Meanwhile, her patients taught her something about courage. “No words can do justice to the uncomplaining nature of the Southern soldier,” she wrote. “Day after day, whether lying wasted by disease or burning up with fever, torn with wounds or sinking from debility, a groan was seldom heard.” In her war memoir, A Southern Woman’s Story, Yates described a particularly remarkable example of a young soldier named Fisher.

Fisher had suffered a severe hip wound. One night, after months of hard and diligent nursing, he turned over in bed and cried out in pain. Pember examined him and discovered that a sharp edge of splintered bone had severed one of his arteries. She immediately placed her finger in the tiny hole to stop the gush of blood, and summoned the surgeon. After looking at Fisher’s injury, the doctor shook his head and declared sadly that the poor man was beyond help.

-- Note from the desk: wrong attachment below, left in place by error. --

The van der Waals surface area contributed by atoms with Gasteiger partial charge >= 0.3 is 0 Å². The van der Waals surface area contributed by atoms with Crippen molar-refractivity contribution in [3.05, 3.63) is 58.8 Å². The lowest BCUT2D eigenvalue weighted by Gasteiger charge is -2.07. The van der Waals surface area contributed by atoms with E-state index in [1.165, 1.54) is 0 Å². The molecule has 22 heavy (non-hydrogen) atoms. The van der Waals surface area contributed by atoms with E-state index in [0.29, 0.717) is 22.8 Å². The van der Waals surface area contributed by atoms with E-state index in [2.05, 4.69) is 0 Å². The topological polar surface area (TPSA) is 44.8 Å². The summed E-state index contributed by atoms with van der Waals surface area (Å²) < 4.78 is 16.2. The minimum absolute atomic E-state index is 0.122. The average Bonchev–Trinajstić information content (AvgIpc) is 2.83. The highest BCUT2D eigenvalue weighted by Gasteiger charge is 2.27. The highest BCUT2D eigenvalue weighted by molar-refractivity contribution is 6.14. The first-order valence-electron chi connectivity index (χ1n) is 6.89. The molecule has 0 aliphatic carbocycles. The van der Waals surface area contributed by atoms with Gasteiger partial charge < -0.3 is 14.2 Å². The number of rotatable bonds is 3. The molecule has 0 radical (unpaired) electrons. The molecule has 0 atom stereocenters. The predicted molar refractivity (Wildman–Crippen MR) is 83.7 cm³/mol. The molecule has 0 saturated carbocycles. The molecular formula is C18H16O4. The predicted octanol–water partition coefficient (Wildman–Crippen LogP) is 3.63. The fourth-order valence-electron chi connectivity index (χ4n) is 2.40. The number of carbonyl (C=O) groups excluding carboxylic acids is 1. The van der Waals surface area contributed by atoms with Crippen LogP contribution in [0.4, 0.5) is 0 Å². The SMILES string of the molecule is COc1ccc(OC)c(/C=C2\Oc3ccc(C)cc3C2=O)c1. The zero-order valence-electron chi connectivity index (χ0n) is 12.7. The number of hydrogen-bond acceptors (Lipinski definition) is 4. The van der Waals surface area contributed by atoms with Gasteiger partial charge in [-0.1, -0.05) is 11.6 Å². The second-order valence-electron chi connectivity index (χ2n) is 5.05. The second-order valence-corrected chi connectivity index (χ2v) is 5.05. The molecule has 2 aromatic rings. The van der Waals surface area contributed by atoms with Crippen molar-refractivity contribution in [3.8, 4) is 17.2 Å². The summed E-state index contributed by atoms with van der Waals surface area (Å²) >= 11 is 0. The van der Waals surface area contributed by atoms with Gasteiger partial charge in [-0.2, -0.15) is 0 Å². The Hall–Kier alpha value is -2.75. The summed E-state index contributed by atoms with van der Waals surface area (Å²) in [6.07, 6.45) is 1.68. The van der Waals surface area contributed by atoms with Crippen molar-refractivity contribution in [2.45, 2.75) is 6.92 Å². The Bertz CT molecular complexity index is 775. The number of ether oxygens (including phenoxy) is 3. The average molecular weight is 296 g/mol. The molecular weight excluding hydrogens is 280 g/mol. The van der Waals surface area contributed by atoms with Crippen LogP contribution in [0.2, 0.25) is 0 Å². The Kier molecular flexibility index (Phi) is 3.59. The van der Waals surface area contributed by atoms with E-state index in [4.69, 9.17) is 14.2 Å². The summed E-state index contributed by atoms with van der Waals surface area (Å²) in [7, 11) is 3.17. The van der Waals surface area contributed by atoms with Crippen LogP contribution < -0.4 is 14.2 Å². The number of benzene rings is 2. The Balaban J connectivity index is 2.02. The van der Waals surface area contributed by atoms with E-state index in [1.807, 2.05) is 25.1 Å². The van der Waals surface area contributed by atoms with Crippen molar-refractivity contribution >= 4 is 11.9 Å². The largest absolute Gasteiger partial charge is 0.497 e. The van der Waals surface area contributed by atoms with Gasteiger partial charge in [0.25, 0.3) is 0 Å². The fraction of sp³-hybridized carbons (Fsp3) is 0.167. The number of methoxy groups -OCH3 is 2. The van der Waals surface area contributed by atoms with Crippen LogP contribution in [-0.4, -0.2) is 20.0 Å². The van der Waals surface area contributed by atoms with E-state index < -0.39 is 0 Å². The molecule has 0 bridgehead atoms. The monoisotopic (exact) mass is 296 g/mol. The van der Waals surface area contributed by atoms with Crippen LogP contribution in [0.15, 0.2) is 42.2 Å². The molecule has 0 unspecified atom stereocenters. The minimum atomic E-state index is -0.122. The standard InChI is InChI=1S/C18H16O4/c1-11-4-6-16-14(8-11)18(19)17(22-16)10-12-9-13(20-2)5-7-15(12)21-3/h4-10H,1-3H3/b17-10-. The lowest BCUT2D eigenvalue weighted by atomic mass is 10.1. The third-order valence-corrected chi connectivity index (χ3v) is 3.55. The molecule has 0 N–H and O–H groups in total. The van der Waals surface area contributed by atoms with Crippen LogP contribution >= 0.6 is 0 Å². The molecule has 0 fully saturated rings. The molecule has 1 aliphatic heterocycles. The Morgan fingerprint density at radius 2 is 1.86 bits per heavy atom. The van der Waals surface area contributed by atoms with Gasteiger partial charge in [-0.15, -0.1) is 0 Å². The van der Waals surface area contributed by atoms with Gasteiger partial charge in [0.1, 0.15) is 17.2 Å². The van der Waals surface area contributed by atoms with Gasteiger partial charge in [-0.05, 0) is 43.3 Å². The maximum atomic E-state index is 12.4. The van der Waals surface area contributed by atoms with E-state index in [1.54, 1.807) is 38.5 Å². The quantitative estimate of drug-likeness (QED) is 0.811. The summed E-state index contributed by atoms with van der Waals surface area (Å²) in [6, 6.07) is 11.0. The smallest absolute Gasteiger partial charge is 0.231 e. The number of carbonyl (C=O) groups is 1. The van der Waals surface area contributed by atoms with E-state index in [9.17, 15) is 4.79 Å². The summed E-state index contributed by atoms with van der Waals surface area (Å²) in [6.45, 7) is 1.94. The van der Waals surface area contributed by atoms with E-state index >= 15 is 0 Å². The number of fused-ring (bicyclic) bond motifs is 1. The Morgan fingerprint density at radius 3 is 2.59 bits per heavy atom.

Pember faced what she later considered “the hardest trial of my duty at Chimborazo.” She told Fisher there was no hope for him, and the gravely injured man gave her directions on notifying his mother of his death.

“How long can I live?” he asked.

“Only as long as I keep my finger upon this artery,” Pember replied.

Then, she later wrote, “A pause ensued. God alone knew what thoughts hurried through that heart and brain, called so unexpectedly from all earthly hopes and ties. He broke the silence at last.”

“You can let go,” Fisher said. Pember froze, unable to obey. The horror of the situation overcame her, and for the only time during her days at Chimborazo, she fainted.